- Alex Springer
My three-year-old daughter is going through a serious cheese phase. String cheese might be her favorite, but any time I break out shredded cheddar, parmesan or mozzarella, I soon feel a small tug at my shirt followed by a vision of her cupped hands eagerly awaiting a sample. It reminded me of my own childhood, which was filled with grilled cheese, mac and cheese, string cheese and far too many jokes about cutting the cheese.
I'm sure I'm not the only one who has come to this realization about themselves, but cheese might have been the first food that I loved before I understood that I love food. As such, I'd like to dedicate this Valentine's Day to the local eats that have kept my love of cheese alive and well.
Since mac and cheese is at the forefront of my childhood memories, let's start there. Sauce Boss (877 E. 12300 South, 385-434-2433, saucebosssouthernkitchen.com) and Vertical Diner (234 W. 900 South, 801-484-8378, verticaldiner.com) represent the two sides of this coin. At Sauce Boss, mac and cheese has transcended to Golden Splendor ($3.25), a sinfully gooey and velvety mélange of shell pasta and a cheese sauce that is not of this world. The pasta is never overdone, lending the perfect amount of al dente texture to all that cheesy magnificence. I try to branch out and get other side dishes when I visit this Southern favorite, but the Golden Splendor always calls me back.
Not only does Vertical Diner's mac and cheese ($4-$7) exemplify the warm, melty radiance that I've come to expect, but they do it without any cheese at all! Yes, the miracle of nutritional yeast mixed with some other plant-based trickery creates the luscious layer of "cheese" in their mac and cheese, and it still manages to hit all the right notes. Plus, if you're feeling crazy, you can order the Ian Mackaye burger ($10), which comes with a scoop of their signature mac and cheese on top of a veggie burger patty.
I would be remiss if I didn't add funeral potatoes to a list of cheesy foods that I adore. A few years back, I took a trip around town to see which rendition of funeral potatoes did right by this Utah classic, and the winners still hold up. Garage on Beck (1199 Beck Street, 801-521-3904, garageonbeck.com) makes my favorite version with their fried Mormon funeral potatoes ($8)—golf-ball sized rounds of cheesy potatoes deep fried in a cornflake crust. I'm a sucker for the unconventional repurposing of a classic, and this dish is always money well spent.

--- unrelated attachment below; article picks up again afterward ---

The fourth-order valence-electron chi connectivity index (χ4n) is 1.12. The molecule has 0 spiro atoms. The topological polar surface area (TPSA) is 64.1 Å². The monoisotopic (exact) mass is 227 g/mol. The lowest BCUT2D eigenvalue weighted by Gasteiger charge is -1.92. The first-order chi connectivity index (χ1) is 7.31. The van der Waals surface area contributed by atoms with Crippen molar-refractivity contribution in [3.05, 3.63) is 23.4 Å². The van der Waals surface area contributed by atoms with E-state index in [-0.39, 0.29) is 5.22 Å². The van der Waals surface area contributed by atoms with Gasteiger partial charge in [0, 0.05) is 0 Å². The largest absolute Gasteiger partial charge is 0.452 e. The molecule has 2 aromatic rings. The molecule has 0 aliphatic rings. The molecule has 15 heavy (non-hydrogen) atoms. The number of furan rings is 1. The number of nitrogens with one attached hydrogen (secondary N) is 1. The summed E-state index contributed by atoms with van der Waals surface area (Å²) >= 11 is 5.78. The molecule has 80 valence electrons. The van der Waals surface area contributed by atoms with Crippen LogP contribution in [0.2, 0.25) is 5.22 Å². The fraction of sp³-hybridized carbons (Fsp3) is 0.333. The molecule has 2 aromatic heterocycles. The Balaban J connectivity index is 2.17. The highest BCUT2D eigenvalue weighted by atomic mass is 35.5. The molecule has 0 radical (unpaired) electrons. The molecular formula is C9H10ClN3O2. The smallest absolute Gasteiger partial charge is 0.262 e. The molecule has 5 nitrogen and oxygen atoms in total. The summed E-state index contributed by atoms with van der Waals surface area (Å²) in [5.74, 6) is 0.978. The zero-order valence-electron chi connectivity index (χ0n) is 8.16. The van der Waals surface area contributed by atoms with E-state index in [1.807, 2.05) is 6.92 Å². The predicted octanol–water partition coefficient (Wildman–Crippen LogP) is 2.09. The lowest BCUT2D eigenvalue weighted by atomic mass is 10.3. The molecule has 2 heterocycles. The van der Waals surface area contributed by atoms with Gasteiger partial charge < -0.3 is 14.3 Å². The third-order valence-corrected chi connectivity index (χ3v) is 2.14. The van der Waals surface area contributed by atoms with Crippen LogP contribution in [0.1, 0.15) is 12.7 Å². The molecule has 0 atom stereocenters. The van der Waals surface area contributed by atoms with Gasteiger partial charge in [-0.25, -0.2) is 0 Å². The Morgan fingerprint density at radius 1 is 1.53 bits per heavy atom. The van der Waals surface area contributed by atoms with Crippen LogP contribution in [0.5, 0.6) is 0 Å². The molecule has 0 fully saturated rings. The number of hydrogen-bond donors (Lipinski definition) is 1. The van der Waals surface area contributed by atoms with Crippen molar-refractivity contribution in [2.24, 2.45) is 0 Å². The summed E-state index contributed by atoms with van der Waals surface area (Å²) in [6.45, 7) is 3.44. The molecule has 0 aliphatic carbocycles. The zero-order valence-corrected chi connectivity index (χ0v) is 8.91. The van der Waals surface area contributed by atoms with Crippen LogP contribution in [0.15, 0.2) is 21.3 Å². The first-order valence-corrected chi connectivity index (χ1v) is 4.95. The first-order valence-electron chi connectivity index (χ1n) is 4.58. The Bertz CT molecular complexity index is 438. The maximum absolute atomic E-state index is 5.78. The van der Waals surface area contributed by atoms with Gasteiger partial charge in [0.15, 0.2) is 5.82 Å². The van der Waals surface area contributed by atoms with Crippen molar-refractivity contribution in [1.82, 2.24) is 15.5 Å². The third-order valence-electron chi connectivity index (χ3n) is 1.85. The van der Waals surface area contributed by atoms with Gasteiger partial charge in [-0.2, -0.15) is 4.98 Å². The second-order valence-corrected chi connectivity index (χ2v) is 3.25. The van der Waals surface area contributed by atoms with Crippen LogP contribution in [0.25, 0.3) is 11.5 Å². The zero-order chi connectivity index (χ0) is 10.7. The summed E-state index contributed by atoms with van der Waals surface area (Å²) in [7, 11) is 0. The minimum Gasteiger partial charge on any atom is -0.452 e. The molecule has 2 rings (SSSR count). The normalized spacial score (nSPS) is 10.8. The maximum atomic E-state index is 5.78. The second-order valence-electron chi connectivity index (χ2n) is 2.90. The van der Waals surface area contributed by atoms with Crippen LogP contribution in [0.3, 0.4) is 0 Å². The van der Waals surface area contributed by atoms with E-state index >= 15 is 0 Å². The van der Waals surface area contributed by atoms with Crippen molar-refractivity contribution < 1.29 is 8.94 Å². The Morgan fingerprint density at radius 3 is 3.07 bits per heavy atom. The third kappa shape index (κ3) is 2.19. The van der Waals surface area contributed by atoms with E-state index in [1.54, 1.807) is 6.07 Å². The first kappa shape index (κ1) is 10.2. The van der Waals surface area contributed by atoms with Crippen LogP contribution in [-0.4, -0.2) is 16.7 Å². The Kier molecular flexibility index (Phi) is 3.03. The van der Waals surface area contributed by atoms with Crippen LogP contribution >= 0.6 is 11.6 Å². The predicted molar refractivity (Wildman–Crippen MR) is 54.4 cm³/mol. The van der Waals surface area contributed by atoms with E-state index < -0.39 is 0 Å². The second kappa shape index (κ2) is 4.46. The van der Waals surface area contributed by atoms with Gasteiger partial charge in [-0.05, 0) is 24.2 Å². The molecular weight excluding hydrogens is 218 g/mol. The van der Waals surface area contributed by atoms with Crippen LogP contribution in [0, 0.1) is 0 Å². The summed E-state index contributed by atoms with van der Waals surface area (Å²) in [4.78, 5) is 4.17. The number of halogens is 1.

For a more traditional take on funeral potatoes, I'm a fan of the way Wasatch Brewery treats the dish. Though it's only available on their brunch menu, they serve up king-sized scoops of buttery mashed potatoes topped with a generous helping of cheddar cheese and topped with crispy cornflakes. It's got the classic look of something you'd find at a ward potluck, but it tastes like a slice of gastropub flavor.
Though as a kid I didn't get much exposure to paneer—those delectable cubes of cheese popular in Indian cuisine—it's become one of my favorite cheesy eats. Lately, I've been digging the saag paneer from Saffron Valley (1098 W. South Jordan Parkway, Ste. 102, 801-438-4823). You can get this tasty dish at any Saffron Valley location, but this is my preferred haunt since it's not far from where I live. Paneer is good in any curry variation, but something about the hearty, spinach-based saag really makes the paneer flavor stand out. I love a cheese that can hold its own as the star of a dish, and paneer's springy texture and mild flavor is perfect as the canvas for all that flavorful curry.
To conclude this piece on the right note, I think it's appropriate to explore cheese fries. This is a side dish that appeals to both the kid and the adult in me—they're humble but arrogant, simple but sophisticated, and delicious no matter who you are. They are the unsung hero of the diner/burger joint circuit, and they always make a meal shine just a little brighter when they're around. My current favorites can be found at JCW's (multiple locations, jcws.com) and Leatherby's (multiple locations, leatherbys.com). Both restaurants offer something similar—golden brown fries topped with several layers of shredded cheddar cheese that slide under the broiler until everything gets fused together in a melty pile of cheesy spuds.
I'm sure there are some cheesy dishes that I've neglected to mention—I could definitely go on about Philly cheesesteak sandwiches from Moochie's (multiple locations, moochiesmeatballs.com) and Fat Boy Phillies (5823 S. State Street, 801-261-0313, facebook.com/FatBoysUtah)—but I'm glad to be near so many local restaurants that love cheese just as much as I do.